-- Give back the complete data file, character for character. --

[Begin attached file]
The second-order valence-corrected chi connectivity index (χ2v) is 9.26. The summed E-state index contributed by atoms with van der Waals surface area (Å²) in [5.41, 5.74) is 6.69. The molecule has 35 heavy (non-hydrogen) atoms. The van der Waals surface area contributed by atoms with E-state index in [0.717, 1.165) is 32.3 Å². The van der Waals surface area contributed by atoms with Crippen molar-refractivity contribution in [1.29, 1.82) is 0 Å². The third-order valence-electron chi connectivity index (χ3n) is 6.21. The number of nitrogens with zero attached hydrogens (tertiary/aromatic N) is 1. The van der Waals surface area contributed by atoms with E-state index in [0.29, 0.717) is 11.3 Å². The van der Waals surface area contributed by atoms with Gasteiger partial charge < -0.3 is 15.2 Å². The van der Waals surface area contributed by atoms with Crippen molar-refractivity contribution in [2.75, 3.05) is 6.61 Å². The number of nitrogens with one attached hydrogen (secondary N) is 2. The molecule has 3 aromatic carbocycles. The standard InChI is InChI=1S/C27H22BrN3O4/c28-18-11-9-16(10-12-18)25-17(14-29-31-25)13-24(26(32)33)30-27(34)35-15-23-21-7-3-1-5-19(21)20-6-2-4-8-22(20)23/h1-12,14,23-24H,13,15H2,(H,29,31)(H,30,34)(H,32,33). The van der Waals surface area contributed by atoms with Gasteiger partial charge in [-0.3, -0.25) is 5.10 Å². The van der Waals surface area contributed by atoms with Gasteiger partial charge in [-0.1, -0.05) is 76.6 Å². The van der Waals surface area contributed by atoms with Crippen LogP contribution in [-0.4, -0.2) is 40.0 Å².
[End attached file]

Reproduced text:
The second-order valence-corrected chi connectivity index (χ2v) is 9.26. The summed E-state index contributed by atoms with van der Waals surface area (Å²) in [5.41, 5.74) is 6.69. The molecule has 35 heavy (non-hydrogen) atoms. The van der Waals surface area contributed by atoms with E-state index in [0.717, 1.165) is 32.3 Å². The van der Waals surface area contributed by atoms with Crippen molar-refractivity contribution in [1.29, 1.82) is 0 Å². The third-order valence-electron chi connectivity index (χ3n) is 6.21. The number of nitrogens with zero attached hydrogens (tertiary/aromatic N) is 1. The van der Waals surface area contributed by atoms with E-state index in [0.29, 0.717) is 11.3 Å². The van der Waals surface area contributed by atoms with Gasteiger partial charge < -0.3 is 15.2 Å². The van der Waals surface area contributed by atoms with Crippen molar-refractivity contribution in [2.75, 3.05) is 6.61 Å². The number of nitrogens with one attached hydrogen (secondary N) is 2. The molecule has 3 aromatic carbocycles. The standard InChI is InChI=1S/C27H22BrN3O4/c28-18-11-9-16(10-12-18)25-17(14-29-31-25)13-24(26(32)33)30-27(34)35-15-23-21-7-3-1-5-19(21)20-6-2-4-8-22(20)23/h1-12,14,23-24H,13,15H2,(H,29,31)(H,30,34)(H,32,33). The van der Waals surface area contributed by atoms with Gasteiger partial charge in [-0.3, -0.25) is 5.10 Å². The van der Waals surface area contributed by atoms with Gasteiger partial charge in [-0.1, -0.05) is 76.6 Å². The van der Waals surface area contributed by atoms with Crippen LogP contribution in [-0.4, -0.2) is 40.0 Å².